Last night (Thursday, July 25th), after multiple delays that were causing no shortage of stress and concern, Elon Musk's aerospace company succeeded in conducting their first untethered test with the Starhopper. The Starhopper rocket is a prototype of the "Starship" vehicle that Musk says will eventually fly up to 100 people to the moon and Mars at one time. After the rocket successfully lifted off from a SpaceX test facility in Boca Chica Beach, Texas, Musk declared "Starhopper flight successful" on Twitter and posted two videos, one showing the craft in flight via an engine cam and the other via a drone cam. The aerospace company plans to fly the same vehicle on more hop tests in the following months, taking things further.
The rocket prototype briefly rose by about 65.6ft (20m), moved to the side and landed. Unlike the first untethered test, which was aborted, SpaceX did not livestream Thursday's test, or make a comment immediately after. The test was a success and Starhopper "hit tether limits", demonstrating that its engine performed normally at 80 percent of its full capacity, as Musk pointed out in a tweet.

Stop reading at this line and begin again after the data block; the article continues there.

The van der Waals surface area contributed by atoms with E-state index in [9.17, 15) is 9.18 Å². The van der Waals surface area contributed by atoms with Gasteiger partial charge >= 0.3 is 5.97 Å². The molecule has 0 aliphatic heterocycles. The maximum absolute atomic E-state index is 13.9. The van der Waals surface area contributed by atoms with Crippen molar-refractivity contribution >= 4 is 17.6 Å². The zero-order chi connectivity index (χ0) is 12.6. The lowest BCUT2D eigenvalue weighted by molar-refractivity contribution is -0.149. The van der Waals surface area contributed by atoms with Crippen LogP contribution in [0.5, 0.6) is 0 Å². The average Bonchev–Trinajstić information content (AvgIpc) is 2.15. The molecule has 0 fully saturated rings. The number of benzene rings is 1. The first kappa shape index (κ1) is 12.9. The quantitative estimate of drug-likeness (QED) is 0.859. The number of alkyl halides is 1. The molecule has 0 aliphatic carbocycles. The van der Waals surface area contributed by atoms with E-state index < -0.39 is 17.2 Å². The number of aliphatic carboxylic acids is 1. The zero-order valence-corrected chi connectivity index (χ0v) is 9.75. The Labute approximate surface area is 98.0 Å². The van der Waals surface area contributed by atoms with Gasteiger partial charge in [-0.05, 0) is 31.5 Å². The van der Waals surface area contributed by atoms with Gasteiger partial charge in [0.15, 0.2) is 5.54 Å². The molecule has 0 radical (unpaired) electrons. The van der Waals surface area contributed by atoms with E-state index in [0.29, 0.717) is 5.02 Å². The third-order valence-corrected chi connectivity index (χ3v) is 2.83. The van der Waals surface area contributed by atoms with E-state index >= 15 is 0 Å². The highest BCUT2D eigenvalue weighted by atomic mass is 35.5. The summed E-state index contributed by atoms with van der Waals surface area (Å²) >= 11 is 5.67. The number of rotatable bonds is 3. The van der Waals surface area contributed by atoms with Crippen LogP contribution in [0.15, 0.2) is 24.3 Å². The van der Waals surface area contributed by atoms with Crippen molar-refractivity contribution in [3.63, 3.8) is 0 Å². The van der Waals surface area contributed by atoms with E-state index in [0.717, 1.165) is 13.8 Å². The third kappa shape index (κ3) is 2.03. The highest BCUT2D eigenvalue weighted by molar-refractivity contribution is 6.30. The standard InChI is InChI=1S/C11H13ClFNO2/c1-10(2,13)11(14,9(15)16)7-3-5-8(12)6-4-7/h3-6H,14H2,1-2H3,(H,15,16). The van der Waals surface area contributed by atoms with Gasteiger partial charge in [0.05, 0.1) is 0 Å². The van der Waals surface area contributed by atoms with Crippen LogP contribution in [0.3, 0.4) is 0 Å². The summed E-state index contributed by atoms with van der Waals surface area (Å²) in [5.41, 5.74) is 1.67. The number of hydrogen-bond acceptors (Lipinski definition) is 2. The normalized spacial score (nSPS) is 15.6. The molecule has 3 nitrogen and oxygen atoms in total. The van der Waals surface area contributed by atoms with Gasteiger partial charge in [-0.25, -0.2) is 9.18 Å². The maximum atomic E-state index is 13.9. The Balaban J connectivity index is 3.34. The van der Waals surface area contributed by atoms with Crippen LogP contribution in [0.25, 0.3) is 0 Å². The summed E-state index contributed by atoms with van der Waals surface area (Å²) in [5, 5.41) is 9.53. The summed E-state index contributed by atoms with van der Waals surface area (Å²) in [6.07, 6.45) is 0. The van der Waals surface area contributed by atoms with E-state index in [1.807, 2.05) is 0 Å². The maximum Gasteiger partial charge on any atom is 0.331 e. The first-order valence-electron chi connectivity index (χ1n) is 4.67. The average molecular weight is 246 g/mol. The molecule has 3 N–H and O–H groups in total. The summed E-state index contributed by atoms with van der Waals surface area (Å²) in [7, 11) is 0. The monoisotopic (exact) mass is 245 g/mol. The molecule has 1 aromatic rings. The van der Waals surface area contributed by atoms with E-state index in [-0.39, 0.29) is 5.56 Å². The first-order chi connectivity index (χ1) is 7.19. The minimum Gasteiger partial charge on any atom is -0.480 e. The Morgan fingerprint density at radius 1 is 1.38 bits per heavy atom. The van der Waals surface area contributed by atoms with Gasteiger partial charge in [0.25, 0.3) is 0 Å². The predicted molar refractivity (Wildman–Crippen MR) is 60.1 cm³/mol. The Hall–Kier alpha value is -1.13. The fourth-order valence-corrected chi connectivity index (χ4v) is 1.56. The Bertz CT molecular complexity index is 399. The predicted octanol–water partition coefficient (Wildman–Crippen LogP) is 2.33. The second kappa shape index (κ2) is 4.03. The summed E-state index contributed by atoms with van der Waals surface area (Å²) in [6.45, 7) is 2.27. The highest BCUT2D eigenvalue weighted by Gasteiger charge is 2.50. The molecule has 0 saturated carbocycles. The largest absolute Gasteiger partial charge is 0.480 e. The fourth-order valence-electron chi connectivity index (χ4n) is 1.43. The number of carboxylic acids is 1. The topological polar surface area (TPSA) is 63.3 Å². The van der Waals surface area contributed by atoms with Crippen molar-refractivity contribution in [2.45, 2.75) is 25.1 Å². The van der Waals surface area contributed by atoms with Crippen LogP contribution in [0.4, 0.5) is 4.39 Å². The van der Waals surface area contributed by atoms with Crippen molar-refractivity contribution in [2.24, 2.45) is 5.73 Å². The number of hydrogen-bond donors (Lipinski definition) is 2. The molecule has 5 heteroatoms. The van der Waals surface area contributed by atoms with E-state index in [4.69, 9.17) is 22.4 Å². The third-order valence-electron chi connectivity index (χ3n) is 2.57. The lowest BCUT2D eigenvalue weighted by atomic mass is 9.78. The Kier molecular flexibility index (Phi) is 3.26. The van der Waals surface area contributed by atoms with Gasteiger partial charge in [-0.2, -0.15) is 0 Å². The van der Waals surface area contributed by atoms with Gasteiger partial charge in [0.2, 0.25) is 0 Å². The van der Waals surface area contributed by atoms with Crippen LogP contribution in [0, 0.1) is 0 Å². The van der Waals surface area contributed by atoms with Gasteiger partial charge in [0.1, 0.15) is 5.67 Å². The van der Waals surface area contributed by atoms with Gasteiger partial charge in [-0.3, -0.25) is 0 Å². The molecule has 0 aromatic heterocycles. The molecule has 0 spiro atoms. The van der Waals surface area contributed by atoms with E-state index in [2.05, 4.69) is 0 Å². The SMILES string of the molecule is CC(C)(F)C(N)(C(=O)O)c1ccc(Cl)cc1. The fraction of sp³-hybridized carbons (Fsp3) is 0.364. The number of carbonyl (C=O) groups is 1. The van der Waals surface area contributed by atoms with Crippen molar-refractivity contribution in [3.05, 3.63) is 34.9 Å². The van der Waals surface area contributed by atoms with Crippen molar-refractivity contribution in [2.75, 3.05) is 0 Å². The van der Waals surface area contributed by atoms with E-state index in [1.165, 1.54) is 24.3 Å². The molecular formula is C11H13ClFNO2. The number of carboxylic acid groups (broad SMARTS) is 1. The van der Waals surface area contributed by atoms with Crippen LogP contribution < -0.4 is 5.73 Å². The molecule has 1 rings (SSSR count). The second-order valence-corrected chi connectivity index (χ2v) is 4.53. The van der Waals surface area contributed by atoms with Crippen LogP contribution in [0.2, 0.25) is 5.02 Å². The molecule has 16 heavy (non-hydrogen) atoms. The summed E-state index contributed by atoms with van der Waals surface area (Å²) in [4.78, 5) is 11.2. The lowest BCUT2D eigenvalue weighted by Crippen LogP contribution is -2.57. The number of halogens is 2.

Musk has promised that the Starship (formerly known as BFR) will take over from SpaceX's established Falcon 9 and the newer Falcon Heavy platforms in the future.
"Yeah, big advantage of being made of high strength stainless steel: not bothered by a little heat!"
At about 11:45 pm Eastern time, Starhopper ignited its Raptor engines from its home base in Boca Chica Texas, lighting up the night sky and engulfing the chrome space craft in a shroud of thick smoke.
Starhopper is an initial prototype of the company's Starship next-generation reusable launch system.
Replying to someone on Twitter, Musk said Starhopper would attempt a 200 meter hop in "a week or two".
Musk has also said in recent days that he will give an update on the Starship launch system's design.
This is a very important milestone for the StarShip / StarHopper prototype, but it's also very high risk.
Thursday's untethered hop came about six hours after SpaceX launched its 18th robotic cargo mission to the International Space Station for NASA. A Falcon 9 rocket lofted a twice-flown Dragon capsule toward the orbiting lab, marking the first time that a Dragon has launched three times.